Word of warning, I have taken some liberties with the nomenclature used, please forgive me.  Also, I only talk of impedances in general terms, X for a single item such as a capacitor,  and Z for more complex things such as inductors and resistors in series or parallel. My lecturers would be appalled at this, however it makes the document easier to read (well at least I think so.)  I did this as mucking around with complex impedances, with real and imaginary terms, is hard work and all it does is get in the way of what we are trying to do.

So please read on, it is fairly logical--well it is to me

Part One,  Mathematical derivation of the Parafeed output stage.

The parafeed output is shown in its AC form below (Figure 1).  The short circuit from the top of the plate choke to ground represents the ac short that is provided by the dc power supply output capacitors and low impedance of the PSU. (FWIW in the Pspice model that I made,  whether it was a short circuit or high value capacitor,  it made very little difference to the net result).


Figure 1. AC equivalent of the Parafeed output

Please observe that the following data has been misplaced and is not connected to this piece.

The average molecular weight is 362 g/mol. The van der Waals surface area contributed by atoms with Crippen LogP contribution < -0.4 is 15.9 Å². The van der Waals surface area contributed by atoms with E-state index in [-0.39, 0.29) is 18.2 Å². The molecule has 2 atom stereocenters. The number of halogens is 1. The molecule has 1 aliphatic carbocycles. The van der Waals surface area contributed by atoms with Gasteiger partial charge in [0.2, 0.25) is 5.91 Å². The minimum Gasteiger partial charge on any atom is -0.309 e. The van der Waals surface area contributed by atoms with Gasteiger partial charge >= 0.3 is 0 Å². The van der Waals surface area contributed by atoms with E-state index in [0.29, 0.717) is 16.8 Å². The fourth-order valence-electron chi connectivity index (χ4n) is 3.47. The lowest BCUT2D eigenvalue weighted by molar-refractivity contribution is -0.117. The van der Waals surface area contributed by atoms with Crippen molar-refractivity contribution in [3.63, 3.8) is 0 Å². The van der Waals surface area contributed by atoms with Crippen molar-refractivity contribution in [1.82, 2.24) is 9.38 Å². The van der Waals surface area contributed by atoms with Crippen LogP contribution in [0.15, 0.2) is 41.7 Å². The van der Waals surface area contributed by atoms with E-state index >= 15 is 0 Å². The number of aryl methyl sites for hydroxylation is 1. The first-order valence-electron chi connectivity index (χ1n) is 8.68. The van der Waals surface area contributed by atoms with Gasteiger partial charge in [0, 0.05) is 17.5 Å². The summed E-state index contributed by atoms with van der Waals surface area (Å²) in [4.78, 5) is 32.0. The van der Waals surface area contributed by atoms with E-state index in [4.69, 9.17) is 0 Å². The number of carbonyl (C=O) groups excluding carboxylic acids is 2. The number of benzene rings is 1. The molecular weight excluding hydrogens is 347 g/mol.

As can be seen, the output transformer is effectively in parallel to the choke via the coupling capacitor.

The above can now be redrawn to remove the output transformer. 


Figure 2.

In Figure 2, the voltage generator has a series resistance with it to simulate the plate resistance of the valve. The output transformer has been changed to a choke with the reflected output impedance shown in parallel to it. Also, I have omitted the leakage inductance (in effect I am using the low frequency transformer model, leakage inductance is only a problem at high frequencies,) The primary winding resistance can be included within the impedance equation for the primary (i.e., Ro+jwLo). The reflected secondary inductance can also be ‘lumped’ in with the primary inductance, the relationship between these two is the turns ratio.

Ei is the input voltage to the output arrangement, which when you look at it, is a filter.

The circuit can be further simplified by considering the reflected impedance of the secondary of the transformer and the transformer as one impedance (figure 3.)


Figure 3.

From the above diagram we can see that the output voltage across ZL is derived as follows:

Now we have to work out what Ei is as a portion of the generator voltage.  This is best done by again redrawing the circuit,  I promise you that this is the last time!!


Figure 4.

From Figure 4, we can derive Ei as a portion of the generator voltage:

Now putting all of this together, the following happens:

The equivalent Z impedance is made up of the coupling capacitor in series with the output transformer in parallel with the plate choke,  this is represented in equation 4, below:

Substituting (4) into (3) gives rise to the following:

Multiplying the top and bottom with the denominator of (4) turns up the following:

As you can see there are common terms to both the numerator and the denominator which further reduces the equation as follows: